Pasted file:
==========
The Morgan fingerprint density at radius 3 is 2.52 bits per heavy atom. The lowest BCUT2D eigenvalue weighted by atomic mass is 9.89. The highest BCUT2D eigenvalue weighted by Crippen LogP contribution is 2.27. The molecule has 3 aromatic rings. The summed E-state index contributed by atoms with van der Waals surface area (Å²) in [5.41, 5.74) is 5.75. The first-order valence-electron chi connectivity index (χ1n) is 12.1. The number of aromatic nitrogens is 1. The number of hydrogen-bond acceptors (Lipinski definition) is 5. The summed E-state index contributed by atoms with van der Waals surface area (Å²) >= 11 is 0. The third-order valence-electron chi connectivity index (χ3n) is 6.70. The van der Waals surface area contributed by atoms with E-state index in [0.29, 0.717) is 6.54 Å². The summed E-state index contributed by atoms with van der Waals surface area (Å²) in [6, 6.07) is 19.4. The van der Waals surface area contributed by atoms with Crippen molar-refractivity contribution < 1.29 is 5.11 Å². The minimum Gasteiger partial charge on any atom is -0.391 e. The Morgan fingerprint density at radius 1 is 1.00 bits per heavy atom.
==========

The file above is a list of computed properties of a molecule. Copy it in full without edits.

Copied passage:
The Morgan fingerprint density at radius 3 is 2.52 bits per heavy atom. The lowest BCUT2D eigenvalue weighted by atomic mass is 9.89. The highest BCUT2D eigenvalue weighted by Crippen LogP contribution is 2.27. The molecule has 3 aromatic rings. The summed E-state index contributed by atoms with van der Waals surface area (Å²) in [5.41, 5.74) is 5.75. The first-order valence-electron chi connectivity index (χ1n) is 12.1. The number of aromatic nitrogens is 1. The number of hydrogen-bond acceptors (Lipinski definition) is 5. The summed E-state index contributed by atoms with van der Waals surface area (Å²) >= 11 is 0. The third-order valence-electron chi connectivity index (χ3n) is 6.70. The van der Waals surface area contributed by atoms with E-state index in [0.29, 0.717) is 6.54 Å². The summed E-state index contributed by atoms with van der Waals surface area (Å²) in [6, 6.07) is 19.4. The van der Waals surface area contributed by atoms with Crippen molar-refractivity contribution < 1.29 is 5.11 Å². The minimum Gasteiger partial charge on any atom is -0.391 e. The Morgan fingerprint density at radius 1 is 1.00 bits per heavy atom.